Inside the Mageni Cave of New Britain

 825 total views,  2 views today

Robbie Shone is an explorer and photographer. In 2006 he went on an expedition to explore the Nakanai Mountains – stunning lush green forest covered landscape. An unique feature of this area is the huge collapse called dolines. For cavers he says, these dolines are as exciting as they come because of the huge caves beneath them. What lies beneath them is an entirely different and exhilarating atmosphere.

Shone has, in a series of instagram posts, shown the inside of the Mageni cave and the images are strikingly unbelievable. It’s an entirely different world, one that even Papua New Guineans probably have not ventured in.

Here below are the top 10 images of this unique, never travelled before, location in the East New Britain of PNG.

View this post on Instagram

After breaking out from the tight meandering entrance series of Phantom Pot into a large river passage, we were lucky to have the option of exploring both upstream and downstream. The last three posts show photos taken upstream, here you see downstream in a fine 40 x 40 m beautiful river passage. Unfortunately the experience was somewhat ruined by millions of small midge flies. I don’t know how they got there, but they seemed very happy to see us and swarmed in small plagues around our lights. I swallowed many and others crawled up my nose. The passage finished after 200 m in a sump, only 132 m away from Ora cave. This photo was taken at 2:25am at the end of a very long and tiring day. Nearly everyone else who I had been with on the trip had headed out at 10:30pm, aware that they still had to get through the tiring entrance series followed by a two hour hike back to camp. Only two people stayed to help me take this final photograph. Short on assistants, I also had to get in the photo and hold a flashbulb. This photo is one of the few self portraits that I’ve ever taken. We were also left to de-rig the cave and take all the ropes out. Between us, we carried six huge bags of equipment out of the cave. All in all our trip underground was 23 hours, but nearer to 30 hours away from camp. One of the most tiring experiences of my life. Towards the end, I felt like I was taking two steps forward and one step back, pulling myself along on almost every tree branch. #explorer #explore #caves #PapuaNewGuinea #Ora #Phantom #PhantomPot #rivercave #Oracave #NewBritain #expedition @NatGeo @insidenatgeo @natgeointhefield @eastnewbritaintourism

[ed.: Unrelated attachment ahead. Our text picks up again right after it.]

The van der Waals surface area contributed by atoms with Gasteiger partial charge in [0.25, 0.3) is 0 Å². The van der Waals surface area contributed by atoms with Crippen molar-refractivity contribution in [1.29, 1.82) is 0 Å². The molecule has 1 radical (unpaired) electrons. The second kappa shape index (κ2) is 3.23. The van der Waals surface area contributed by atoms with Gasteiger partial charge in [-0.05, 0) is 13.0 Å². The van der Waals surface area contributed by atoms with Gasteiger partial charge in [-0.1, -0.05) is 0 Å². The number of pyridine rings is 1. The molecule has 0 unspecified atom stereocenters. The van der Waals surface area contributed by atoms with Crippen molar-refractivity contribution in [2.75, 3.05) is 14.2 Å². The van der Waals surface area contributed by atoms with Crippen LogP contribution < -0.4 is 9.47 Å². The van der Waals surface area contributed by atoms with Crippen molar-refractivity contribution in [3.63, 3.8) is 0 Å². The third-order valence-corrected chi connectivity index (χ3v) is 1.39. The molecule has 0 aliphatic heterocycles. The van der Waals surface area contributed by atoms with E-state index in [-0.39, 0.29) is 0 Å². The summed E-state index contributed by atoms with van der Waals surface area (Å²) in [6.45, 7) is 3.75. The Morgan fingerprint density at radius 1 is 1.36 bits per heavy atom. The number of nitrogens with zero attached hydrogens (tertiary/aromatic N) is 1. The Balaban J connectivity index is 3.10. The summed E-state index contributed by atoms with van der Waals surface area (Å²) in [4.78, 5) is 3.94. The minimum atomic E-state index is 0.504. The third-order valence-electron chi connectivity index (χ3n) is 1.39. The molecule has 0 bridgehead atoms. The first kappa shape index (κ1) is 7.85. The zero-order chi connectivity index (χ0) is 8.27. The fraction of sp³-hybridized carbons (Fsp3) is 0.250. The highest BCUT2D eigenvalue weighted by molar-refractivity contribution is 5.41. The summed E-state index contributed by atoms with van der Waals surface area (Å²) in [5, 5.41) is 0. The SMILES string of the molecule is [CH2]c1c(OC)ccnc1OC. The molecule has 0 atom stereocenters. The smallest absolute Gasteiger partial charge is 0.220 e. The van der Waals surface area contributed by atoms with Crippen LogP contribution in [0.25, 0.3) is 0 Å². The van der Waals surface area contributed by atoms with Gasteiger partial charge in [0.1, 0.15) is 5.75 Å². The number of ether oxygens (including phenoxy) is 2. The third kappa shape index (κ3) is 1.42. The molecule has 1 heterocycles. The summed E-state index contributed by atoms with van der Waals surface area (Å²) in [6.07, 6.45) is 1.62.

A post shared by Robbie Shone (@shonephoto) on